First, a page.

Even when it seems like the subject matter is personal, such as renting a residence, Business Law 101 states that you still really do need a contract. I recently encountered an unfortunate example.
I was contacted by a gentleman who recently moved to Las Vegas and rented a residence. The landlord refused to enter into a lease and wanted to proceed only on a month-to-month basis. Red flag! Seriously . . . what landlord in this economy does not want the security of a long-term lease. The answer is a landlord that is unscrupulous and looking to take advantage of an unsuspecting tenant.
Within a few weeks after the tenant moved in, the landlord demanded a 25% rent increase. Expecting that the tenant would be hard-pressed to object after spending a significant amount of time, effort, energy and money to move, the landlord sought to take advantage, knowing that it would be a serious hardship to move again in such a short period of time.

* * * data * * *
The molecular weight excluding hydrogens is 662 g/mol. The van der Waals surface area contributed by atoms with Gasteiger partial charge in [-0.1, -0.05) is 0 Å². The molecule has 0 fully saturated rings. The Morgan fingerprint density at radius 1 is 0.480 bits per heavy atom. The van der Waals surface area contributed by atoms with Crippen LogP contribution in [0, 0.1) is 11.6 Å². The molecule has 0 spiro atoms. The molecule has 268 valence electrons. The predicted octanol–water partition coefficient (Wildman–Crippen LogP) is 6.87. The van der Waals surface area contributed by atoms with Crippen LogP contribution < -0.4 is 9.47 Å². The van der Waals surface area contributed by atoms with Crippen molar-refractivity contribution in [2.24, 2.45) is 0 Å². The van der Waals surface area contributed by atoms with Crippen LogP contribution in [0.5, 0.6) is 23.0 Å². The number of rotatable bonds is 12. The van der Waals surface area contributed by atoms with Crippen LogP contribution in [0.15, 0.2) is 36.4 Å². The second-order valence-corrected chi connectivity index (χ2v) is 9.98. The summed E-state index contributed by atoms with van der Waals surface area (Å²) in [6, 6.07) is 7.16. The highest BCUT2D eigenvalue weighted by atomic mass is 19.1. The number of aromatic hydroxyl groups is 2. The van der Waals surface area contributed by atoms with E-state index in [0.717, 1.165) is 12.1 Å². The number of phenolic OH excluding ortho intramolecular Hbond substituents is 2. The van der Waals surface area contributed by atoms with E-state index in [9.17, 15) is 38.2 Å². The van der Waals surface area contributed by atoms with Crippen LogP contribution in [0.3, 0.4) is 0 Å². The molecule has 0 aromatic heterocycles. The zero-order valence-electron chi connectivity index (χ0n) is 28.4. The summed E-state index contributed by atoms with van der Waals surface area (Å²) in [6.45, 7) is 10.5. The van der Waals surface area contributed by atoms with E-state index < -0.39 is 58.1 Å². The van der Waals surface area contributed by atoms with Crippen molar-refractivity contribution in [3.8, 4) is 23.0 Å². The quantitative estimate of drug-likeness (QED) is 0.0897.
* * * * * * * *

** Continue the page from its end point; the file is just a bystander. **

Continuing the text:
The people with whom you deal, personally, commercially and professionally, will give you a variety of reasons why you don’t need a written agreement with them. Be afraid . . . be very afraid. People who deal with each other honestly are not afraid of putting those agreements in writing.